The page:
Apple – which faces an anti-trust hearing on Capitol Hill this week – said on Monday that it will reinstate Parler to the App Store after a nearly four-month absence.
Apple Inc. will let the social-media app Parler back on the App Store after an almost four-month absence, the iPhone maker told U.S. government officials ahead of a congressional antitrust hearing later this week.
The Cupertino, California-based technology giant made the disclosure in a letter to Senator Mike Lee, a Republican from Utah, and Representative Ken Buck, a Republican from Colorado. The social media app was removed from the App Store in January after it was one of the online networks used to incite violence at the Capitol in Washington. At the time, Apple said it pulled the app for violating content guidelines and said it would consider reinstating the service if Parler made changes to better moderate content.
Apple told the government officials in the letter that it found posts on Parler that “encouraged violence, denigrated various ethnic groups, races and religions, glorified Nazism, and called for violence.” Since the initial rejection, as well as rejections of other updates, Apple has “engaged in substantial conversations with Parler in an effort to bring the Parler app into compliance with the Guidelines and reinstate it in the App Store,” the company said in the letter.
Since Parler has proposed content moderation changes, Apple said it informed the company on April 14 that it will approve a forthcoming update. The letter didn’t specify the changes, but noted that it requires apps to filter “objectionable material,” provide a way for users to report offensive content, offer the ability to block “abusive users,” and list contact information so users can reach the developer.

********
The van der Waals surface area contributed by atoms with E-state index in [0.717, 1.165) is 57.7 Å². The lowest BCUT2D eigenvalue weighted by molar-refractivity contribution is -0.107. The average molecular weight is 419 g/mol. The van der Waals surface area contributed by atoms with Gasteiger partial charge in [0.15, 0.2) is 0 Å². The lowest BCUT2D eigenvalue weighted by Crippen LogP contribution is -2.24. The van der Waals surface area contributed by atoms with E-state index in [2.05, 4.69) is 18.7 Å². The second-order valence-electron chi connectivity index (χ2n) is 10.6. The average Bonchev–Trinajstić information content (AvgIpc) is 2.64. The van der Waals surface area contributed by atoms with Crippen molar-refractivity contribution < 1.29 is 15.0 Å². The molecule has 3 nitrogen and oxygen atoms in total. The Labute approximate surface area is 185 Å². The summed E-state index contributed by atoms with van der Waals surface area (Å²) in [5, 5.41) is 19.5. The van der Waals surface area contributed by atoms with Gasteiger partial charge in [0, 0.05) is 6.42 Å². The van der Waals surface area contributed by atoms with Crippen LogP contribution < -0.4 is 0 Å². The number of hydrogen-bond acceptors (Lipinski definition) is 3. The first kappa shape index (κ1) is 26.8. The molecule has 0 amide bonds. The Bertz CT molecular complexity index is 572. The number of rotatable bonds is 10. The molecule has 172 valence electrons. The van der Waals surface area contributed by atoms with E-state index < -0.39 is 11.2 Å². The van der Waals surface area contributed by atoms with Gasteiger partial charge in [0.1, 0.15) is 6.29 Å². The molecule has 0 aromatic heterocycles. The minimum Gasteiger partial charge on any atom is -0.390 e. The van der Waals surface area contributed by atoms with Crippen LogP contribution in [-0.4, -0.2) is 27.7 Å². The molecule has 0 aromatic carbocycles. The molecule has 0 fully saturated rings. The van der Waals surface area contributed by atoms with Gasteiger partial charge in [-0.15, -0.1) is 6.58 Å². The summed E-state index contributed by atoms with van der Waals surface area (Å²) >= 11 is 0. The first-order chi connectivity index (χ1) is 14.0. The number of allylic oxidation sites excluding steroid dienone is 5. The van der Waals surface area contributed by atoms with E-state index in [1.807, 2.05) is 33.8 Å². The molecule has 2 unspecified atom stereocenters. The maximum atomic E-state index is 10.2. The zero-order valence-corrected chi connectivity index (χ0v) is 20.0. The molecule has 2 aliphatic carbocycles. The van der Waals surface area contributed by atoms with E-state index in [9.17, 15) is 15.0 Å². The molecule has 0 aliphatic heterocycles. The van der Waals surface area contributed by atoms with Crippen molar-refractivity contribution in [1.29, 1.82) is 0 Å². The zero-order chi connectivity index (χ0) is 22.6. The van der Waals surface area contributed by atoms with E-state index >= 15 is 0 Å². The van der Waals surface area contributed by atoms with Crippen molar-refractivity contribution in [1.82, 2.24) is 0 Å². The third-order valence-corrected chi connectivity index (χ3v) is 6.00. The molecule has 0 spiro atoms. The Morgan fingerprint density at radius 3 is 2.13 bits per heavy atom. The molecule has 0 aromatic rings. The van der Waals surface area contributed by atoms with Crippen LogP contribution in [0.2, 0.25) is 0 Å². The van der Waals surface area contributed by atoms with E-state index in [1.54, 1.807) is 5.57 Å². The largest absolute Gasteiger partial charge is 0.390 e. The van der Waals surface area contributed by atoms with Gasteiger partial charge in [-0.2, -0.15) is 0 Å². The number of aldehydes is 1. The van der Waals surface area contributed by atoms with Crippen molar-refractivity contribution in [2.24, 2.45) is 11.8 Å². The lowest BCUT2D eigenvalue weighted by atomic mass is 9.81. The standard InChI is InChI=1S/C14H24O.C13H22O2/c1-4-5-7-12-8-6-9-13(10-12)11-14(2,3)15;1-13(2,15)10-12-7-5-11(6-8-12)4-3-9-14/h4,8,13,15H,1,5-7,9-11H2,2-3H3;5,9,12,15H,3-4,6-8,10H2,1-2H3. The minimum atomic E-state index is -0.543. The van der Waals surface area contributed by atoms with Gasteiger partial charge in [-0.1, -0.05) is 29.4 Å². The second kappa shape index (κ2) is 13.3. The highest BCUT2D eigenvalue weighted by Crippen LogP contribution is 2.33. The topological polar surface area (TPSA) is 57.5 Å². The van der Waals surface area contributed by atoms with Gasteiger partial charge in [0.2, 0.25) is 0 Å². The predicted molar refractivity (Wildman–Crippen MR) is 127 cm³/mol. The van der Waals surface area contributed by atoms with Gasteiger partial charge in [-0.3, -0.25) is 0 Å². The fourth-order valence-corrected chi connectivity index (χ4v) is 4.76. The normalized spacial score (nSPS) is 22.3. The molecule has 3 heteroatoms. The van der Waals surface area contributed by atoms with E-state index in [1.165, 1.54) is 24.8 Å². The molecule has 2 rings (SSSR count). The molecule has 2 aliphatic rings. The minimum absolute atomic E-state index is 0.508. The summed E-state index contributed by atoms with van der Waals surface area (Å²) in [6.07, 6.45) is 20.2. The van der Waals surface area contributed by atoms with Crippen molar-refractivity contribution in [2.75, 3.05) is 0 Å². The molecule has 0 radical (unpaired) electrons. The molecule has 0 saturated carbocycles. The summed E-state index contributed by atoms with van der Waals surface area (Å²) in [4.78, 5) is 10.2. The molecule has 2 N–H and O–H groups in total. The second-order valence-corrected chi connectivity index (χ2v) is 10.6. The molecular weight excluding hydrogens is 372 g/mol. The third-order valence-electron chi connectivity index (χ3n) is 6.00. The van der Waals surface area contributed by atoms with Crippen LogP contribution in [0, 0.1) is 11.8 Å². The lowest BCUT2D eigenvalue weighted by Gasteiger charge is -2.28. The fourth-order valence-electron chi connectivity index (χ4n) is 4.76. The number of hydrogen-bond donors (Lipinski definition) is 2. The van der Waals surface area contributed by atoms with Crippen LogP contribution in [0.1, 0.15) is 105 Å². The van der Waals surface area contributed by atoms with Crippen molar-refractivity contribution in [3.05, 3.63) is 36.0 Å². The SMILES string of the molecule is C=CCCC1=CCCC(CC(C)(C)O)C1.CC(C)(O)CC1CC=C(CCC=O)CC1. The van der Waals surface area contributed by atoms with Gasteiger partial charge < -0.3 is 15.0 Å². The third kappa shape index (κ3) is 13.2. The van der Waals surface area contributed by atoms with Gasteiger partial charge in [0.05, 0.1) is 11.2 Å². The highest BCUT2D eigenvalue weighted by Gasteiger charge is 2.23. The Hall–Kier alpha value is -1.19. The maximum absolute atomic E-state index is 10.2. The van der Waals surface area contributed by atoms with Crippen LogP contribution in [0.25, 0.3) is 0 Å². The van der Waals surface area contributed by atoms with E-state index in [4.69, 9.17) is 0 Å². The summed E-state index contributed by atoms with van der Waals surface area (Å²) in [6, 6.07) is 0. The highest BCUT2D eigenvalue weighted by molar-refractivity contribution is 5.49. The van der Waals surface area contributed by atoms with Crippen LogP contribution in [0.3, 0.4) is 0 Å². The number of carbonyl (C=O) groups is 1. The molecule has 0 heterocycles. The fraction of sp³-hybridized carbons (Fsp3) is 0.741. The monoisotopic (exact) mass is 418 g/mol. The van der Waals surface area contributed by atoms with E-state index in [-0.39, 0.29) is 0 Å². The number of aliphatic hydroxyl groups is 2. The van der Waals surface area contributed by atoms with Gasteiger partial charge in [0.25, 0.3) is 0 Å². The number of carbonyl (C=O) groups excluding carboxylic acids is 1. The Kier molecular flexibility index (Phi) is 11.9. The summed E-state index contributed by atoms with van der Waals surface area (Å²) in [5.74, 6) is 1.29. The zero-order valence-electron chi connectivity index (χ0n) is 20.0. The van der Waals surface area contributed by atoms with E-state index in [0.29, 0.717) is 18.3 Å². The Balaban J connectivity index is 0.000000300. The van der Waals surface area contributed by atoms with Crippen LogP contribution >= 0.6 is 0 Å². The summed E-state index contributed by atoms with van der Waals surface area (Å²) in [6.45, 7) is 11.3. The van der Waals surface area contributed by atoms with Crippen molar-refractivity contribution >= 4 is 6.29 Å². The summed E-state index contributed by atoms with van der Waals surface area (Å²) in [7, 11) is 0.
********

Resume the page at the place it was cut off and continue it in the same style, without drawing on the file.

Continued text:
In Monday’s letter, written by Senior Director of Government Affairs for the Americas Timothy Powderly, Apple said it originally decided to remove Parler independently and that it did not coordinate with Google or Amazon.com Inc. Google also removed Parler from its app store, while Amazon barred Parler from running on its cloud service.
Apple’s decision to reinstate Parler comes ahead of a Wednesday hearing held by the Senate Judiciary Committee’s Subcommittee on Competition Policy, Antitrust and Consumer Rights that is sponsored by Senator Lee and Senator Amy Klobuchar, a Democrat from Minnesota. Kyle Andeer, Apple’s chief compliance officer, will speak at the hearing, the company said earlier this month.
“Apple’s power over the cost, distribution, and availability of mobile applications on the Apple devices used by millions of consumers raises serious competition issues that are of interest to the subcommittee, consumers, and app developers,” the Senators wrote to Apple Chief Executive Officer Tim Cook ahead of the hearing. “A full and fair examination of these issues before the subcommittee requires Apple’s participation.”
(Updates with additional context from letter in fourth paragraph.)